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What is my payout penalty?

imagesWhen I get a call asking about refinancing a property, I always ask if you are presently in an open or closed term and will you have a pay out penalty if you leave your current lender?

Not all mortgages are alike and neither are all mortgage lenders. The penalty for breaking a variable rate mortgage is typically only three months interest while fixed-rate mortgage penalties are almost always calculated based on “the greater of three months interest or interest-rate differential (IRD)”. What you need to be aware of before you sign on the dotted line when first taking out your mortgage is there are key differences in the actual rates the many lenders use to calculate your IRD. Today the IRD calculations used by some prominent banks can trigger a penalty that is more than five times what you would be charged by a wide range of other lenders which us brokers call Mortgage Companies or Monoline Lenders.

Let’s start by assuming you have a current balance of $250,000 on a five-year fixed rate mortgage at 2.59%. We’ll also assume that you are three years into your term (with two years remaining) and that interest rates are the same when you break your mortgage as they were when you first got your loan.

Let’s start by quickly calculating the cost of three month’s interest:

$250,000 x .0259 divided by 365 x 90 days = $1,596.58

The IRD is where the calculations get tricky. It is the difference between the interest rate on the existing mortgage and the current standard, discounted or posted interest rate, for a mortgage term similar to the time remaining in the existing term.

Many people believe the differences in how lenders calculate fixed-rate mortgage penalties aren’t much of an issue now that rates are at all time lows, however, nothing could be further from the truth.

The relative cost of how penalties are calculated is never more pronounced than when fixed-mortgage rates stay flat or rise slowly over an extended period, which is what many experts predict will happen in the coming years. (You could be looking at an extra $7,000 in penalty cost on a $250,000 mortgage that is broken two years early.)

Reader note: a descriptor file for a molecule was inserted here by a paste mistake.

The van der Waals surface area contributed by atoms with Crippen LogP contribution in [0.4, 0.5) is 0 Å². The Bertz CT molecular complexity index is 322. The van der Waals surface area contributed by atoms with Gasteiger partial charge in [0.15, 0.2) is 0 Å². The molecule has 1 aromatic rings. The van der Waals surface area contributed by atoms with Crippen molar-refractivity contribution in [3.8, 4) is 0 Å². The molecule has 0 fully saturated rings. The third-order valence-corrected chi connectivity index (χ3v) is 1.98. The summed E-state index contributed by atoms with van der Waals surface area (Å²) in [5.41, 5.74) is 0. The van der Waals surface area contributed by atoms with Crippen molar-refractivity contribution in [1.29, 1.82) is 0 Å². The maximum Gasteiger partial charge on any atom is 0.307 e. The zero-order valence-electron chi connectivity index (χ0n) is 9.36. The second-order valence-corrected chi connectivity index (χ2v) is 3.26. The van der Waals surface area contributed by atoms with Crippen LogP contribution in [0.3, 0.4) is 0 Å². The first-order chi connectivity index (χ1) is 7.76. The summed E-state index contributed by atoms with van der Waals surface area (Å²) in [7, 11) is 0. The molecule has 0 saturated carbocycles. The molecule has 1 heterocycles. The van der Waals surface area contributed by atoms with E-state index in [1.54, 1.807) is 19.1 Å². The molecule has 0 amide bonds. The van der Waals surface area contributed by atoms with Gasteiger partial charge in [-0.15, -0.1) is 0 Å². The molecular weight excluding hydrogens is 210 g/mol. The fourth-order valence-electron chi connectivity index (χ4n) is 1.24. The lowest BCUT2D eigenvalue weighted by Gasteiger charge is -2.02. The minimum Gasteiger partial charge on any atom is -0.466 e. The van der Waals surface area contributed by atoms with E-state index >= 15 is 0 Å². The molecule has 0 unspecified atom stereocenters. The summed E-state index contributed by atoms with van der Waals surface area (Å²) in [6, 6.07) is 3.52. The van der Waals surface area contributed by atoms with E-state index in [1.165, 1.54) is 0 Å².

The Standard Rate IRD Penalty – When using a standard IRD penalty calculation, your lender starts by taking the difference between your contract rate (2.59%) and their current discounted rate that most closely matches your remaining term. As you have two years left on your mortgage, that would be the lender’s two-year fixed rate of say 2.29%. The difference between these two rates is 0.30%.

In this case the cost of three months’ interest is greater than the lender’s standard IRD calculation, so you would have to pay just the 3 months interest cost of the $1,595.58 to break your mortgage.

The Discounted Rate IRD Penalty- When using the discounted rate penalty, the lender takes your contract rate and compares it to the posted rate that most closely matches your remaining term MINUS the original discount you got from their five-year posted rate (which in this case is 2.05%).

In other words, this lender will take the discount they initially gave you from their five-year posted rate and apply that same discount to the posted two-year rate they use in your penalty calculation. The result makes a big difference to the cost of your penalty as the .30% difference detailed in the above example is now increased to 2.05%! Under this scenario the IRD will be charged as it is greater than the 90-day interest penalty

The Posted Rate IRD Penalty-In this variation, the lender calculates your IRD penalty using the five-year posted rate that they were offering when you got your mortgage.

The interest rate differential amount is the difference between the Interest on the current balance owing for the remainder of the term at the posted rate at the time you took out the mortgage and interest on the current balance owing for the remainder of the term using a comparable posted rate.

If we used the same rates in this example that we used in the discounted-rate method detailed above,  the posted-rate method would result in the same sized penalty, however, some lenders posted rates tend to be higher than other lenders and for that reason, their penalties can be much higher.

I don’t have a problem with mortgage penalties in general because when you break a mortgage contract, your lender incurs costs when they in turn have to break agreements they have in place related to your loan (these agreements can relate to hedging, servicing or securitization). The penalty charged is to cover these costs while also recouping some of the lender’s lost profit. Reasonable enough as that’s why they are called “closed mortgages”. But is it fair for some lenders to use these early terminations as a way to “gauge” their clients?

I don’t believe the majority of mortgage borrowers have any idea that there are significant differences in the way fixed-rate mortgage penalties are calculated and the largest Canadian lenders, who have “banked” on that lack of awareness to their advantage for years don’t seem to be in any hurry to explain it to them.

For further clarification contact the MortgageGirlca by email @ info@mortgagegirl.ca , phone 780-433-8412, Facebook, or Twitter

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One thought on “What is my payout penalty?

  1. Pingback: Should I renew my Mortgage early? |

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